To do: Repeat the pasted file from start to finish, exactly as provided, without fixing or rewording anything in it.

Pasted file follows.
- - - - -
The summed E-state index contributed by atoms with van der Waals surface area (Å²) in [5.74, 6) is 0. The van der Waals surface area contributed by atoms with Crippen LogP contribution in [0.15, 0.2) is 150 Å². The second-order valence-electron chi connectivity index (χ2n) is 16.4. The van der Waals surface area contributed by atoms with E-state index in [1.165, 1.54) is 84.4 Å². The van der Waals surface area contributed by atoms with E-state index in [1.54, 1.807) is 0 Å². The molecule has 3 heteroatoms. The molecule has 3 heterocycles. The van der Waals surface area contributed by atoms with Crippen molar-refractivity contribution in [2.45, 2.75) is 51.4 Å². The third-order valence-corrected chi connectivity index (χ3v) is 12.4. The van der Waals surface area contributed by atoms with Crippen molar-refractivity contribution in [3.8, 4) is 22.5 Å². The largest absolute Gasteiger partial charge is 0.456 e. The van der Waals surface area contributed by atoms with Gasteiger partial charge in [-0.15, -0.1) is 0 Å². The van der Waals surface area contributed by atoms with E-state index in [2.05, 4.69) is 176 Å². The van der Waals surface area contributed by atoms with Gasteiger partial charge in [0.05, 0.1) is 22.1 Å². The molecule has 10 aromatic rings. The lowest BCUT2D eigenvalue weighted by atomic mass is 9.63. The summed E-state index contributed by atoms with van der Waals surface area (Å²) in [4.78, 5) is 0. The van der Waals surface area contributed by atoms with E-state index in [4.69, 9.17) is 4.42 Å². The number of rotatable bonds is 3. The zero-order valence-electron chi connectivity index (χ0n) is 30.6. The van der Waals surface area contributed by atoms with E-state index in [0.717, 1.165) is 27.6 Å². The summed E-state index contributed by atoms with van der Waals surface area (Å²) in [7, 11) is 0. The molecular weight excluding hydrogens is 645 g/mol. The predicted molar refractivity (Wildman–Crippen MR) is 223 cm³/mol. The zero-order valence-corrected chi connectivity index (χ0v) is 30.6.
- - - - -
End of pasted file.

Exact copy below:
The summed E-state index contributed by atoms with van der Waals surface area (Å²) in [5.74, 6) is 0. The van der Waals surface area contributed by atoms with Crippen LogP contribution in [0.15, 0.2) is 150 Å². The second-order valence-electron chi connectivity index (χ2n) is 16.4. The van der Waals surface area contributed by atoms with E-state index in [1.165, 1.54) is 84.4 Å². The van der Waals surface area contributed by atoms with E-state index in [1.54, 1.807) is 0 Å². The molecule has 3 heteroatoms. The molecule has 3 heterocycles. The van der Waals surface area contributed by atoms with Crippen molar-refractivity contribution in [2.45, 2.75) is 51.4 Å². The third-order valence-corrected chi connectivity index (χ3v) is 12.4. The van der Waals surface area contributed by atoms with Crippen molar-refractivity contribution in [3.8, 4) is 22.5 Å². The largest absolute Gasteiger partial charge is 0.456 e. The van der Waals surface area contributed by atoms with Gasteiger partial charge in [-0.15, -0.1) is 0 Å². The van der Waals surface area contributed by atoms with E-state index in [2.05, 4.69) is 176 Å². The van der Waals surface area contributed by atoms with Gasteiger partial charge in [0.05, 0.1) is 22.1 Å². The molecule has 10 aromatic rings. The lowest BCUT2D eigenvalue weighted by atomic mass is 9.63. The summed E-state index contributed by atoms with van der Waals surface area (Å²) in [4.78, 5) is 0. The van der Waals surface area contributed by atoms with E-state index in [4.69, 9.17) is 4.42 Å². The number of rotatable bonds is 3. The zero-order valence-electron chi connectivity index (χ0n) is 30.6. The van der Waals surface area contributed by atoms with E-state index in [0.717, 1.165) is 27.6 Å². The summed E-state index contributed by atoms with van der Waals surface area (Å²) in [7, 11) is 0. The molecular weight excluding hydrogens is 645 g/mol. The predicted molar refractivity (Wildman–Crippen MR) is 223 cm³/mol. The zero-order valence-corrected chi connectivity index (χ0v) is 30.6.